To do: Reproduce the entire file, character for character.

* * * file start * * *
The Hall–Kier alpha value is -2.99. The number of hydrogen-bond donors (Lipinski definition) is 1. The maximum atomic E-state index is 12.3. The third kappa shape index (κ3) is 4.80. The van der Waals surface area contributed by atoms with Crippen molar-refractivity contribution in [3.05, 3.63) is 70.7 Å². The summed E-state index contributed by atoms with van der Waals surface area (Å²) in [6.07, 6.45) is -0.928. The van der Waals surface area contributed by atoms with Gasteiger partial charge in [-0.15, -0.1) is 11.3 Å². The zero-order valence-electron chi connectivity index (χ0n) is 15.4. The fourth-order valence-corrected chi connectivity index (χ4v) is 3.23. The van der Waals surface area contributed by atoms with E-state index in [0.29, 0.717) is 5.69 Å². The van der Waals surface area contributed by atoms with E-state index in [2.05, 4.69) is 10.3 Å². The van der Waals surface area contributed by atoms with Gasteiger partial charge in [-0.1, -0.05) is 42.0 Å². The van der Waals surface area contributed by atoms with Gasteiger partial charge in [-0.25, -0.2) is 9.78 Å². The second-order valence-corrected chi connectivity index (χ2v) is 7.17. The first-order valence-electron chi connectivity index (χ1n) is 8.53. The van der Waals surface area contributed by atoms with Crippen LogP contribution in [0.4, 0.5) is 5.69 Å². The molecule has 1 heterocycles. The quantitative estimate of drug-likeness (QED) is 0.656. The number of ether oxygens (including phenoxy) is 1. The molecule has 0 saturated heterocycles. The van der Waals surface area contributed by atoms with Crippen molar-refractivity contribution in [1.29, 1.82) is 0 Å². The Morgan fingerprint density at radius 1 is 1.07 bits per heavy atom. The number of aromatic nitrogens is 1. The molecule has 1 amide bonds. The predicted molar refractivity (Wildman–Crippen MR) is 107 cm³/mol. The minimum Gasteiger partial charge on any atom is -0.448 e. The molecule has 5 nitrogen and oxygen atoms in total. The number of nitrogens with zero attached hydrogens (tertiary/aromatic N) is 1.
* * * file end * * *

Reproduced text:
The Hall–Kier alpha value is -2.99. The number of hydrogen-bond donors (Lipinski definition) is 1. The maximum atomic E-state index is 12.3. The third kappa shape index (κ3) is 4.80. The van der Waals surface area contributed by atoms with Crippen molar-refractivity contribution in [3.05, 3.63) is 70.7 Å². The summed E-state index contributed by atoms with van der Waals surface area (Å²) in [6.07, 6.45) is -0.928. The van der Waals surface area contributed by atoms with Gasteiger partial charge in [-0.15, -0.1) is 11.3 Å². The zero-order valence-electron chi connectivity index (χ0n) is 15.4. The fourth-order valence-corrected chi connectivity index (χ4v) is 3.23. The van der Waals surface area contributed by atoms with E-state index in [0.29, 0.717) is 5.69 Å². The van der Waals surface area contributed by atoms with E-state index in [2.05, 4.69) is 10.3 Å². The van der Waals surface area contributed by atoms with Gasteiger partial charge in [-0.1, -0.05) is 42.0 Å². The van der Waals surface area contributed by atoms with Gasteiger partial charge in [-0.25, -0.2) is 9.78 Å². The second-order valence-corrected chi connectivity index (χ2v) is 7.17. The first-order valence-electron chi connectivity index (χ1n) is 8.53. The van der Waals surface area contributed by atoms with Crippen LogP contribution in [0.4, 0.5) is 5.69 Å². The molecule has 1 heterocycles. The quantitative estimate of drug-likeness (QED) is 0.656. The number of ether oxygens (including phenoxy) is 1. The molecule has 0 saturated heterocycles. The van der Waals surface area contributed by atoms with Crippen molar-refractivity contribution in [1.29, 1.82) is 0 Å². The Morgan fingerprint density at radius 1 is 1.07 bits per heavy atom. The number of aromatic nitrogens is 1. The molecule has 1 amide bonds. The predicted molar refractivity (Wildman–Crippen MR) is 107 cm³/mol. The minimum Gasteiger partial charge on any atom is -0.448 e. The molecule has 5 nitrogen and oxygen atoms in total. The number of nitrogens with zero attached hydrogens (tertiary/aromatic N) is 1.